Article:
Under the new water conservation measures in Los Angeles and adjacent communities, watering lawns with sprinklers and hose pipes is only allowed on two days per week and only during a certain time window in the morning and in the evening. No more sprinklers running merrily all day long, even when it rains (yes, there were many proud lawn owners who never bothered to turn them off).
These new water codes (plus the higher costs for water) seem to have served as a wake up call to some, who seriously considered going even a step further in their efforts to create gardens and lawns needing less or no water. One way to go are gardens with local, drought tolerant plants, but such landscaping certainly does not lead to the lushly green appearance dear to so many homeowners. After having had the quintessential picture of the American Dream rammed down their collective throats for decades, they want exactly that – the house with the green lawn and the white picket fence.
To get the best of both worlds (no water consumption, but a nice green lawn), a gentleman in a city not very far from here (actually, so near that we do most of our shopping there), had a brilliant idea: he had artificial turf installed in the front yard of his newly built home. Not cheap, tacky looking stuff, mind you, but really nice fake turf, which cost him quite a few thousand dollars. Turf like that looks so real today and has so many advantages, that cities, golf clubs and private persons are installing it in parks, on golfs courses and in their gardens.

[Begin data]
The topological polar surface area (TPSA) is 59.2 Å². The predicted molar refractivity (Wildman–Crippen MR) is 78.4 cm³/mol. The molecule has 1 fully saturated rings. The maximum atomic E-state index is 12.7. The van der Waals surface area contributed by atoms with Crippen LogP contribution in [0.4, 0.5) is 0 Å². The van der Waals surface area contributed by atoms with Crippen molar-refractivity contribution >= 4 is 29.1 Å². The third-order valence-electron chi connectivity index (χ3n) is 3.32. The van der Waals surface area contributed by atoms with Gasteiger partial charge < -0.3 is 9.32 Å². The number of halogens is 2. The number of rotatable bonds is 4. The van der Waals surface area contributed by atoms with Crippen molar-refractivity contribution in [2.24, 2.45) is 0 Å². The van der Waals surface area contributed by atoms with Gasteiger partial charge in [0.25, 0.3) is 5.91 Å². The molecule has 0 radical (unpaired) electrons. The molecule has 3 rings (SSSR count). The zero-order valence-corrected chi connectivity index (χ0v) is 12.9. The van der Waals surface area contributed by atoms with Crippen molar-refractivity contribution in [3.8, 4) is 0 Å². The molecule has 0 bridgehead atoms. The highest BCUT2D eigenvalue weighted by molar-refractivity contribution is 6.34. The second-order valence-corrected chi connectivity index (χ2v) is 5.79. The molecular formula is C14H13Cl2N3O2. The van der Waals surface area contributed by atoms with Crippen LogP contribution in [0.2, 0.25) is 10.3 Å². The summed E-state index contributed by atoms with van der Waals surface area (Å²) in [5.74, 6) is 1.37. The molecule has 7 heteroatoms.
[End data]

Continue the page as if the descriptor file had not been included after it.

Then, however, this gentleman learned that in order to receive final approval from the local Design Review Board and adhere to required landscaping plans, he would have to replace the artificial turf with live grass, which would have required daily watering (forbidden under the City code) over quite a few weeks to take root. And if the grass died because of the water restrictions, he could be cited by code enforcement for dead landscaping in a front yard setback.
Now the turf war is on. After the initial request to rip out the offending green stuff, the homeowner has received permission to keep the illegal turf until City planners have set up an artificial turf display for residents to see samples prior to the issue returning to the dais for the City Council do deliberate.
And what about the neighbors of this gentleman? Well, they offered to sign petitions or to go to City Hall on his behalf. It seems that they are not offended – however much the Design Review Board and the City Council might wish for some expression of public outrage at this blatant attempt to… save water…while still…having a lawn…
Oh, I don’t know. My mind reels. As it always does when I encounter a perfect Catch-22.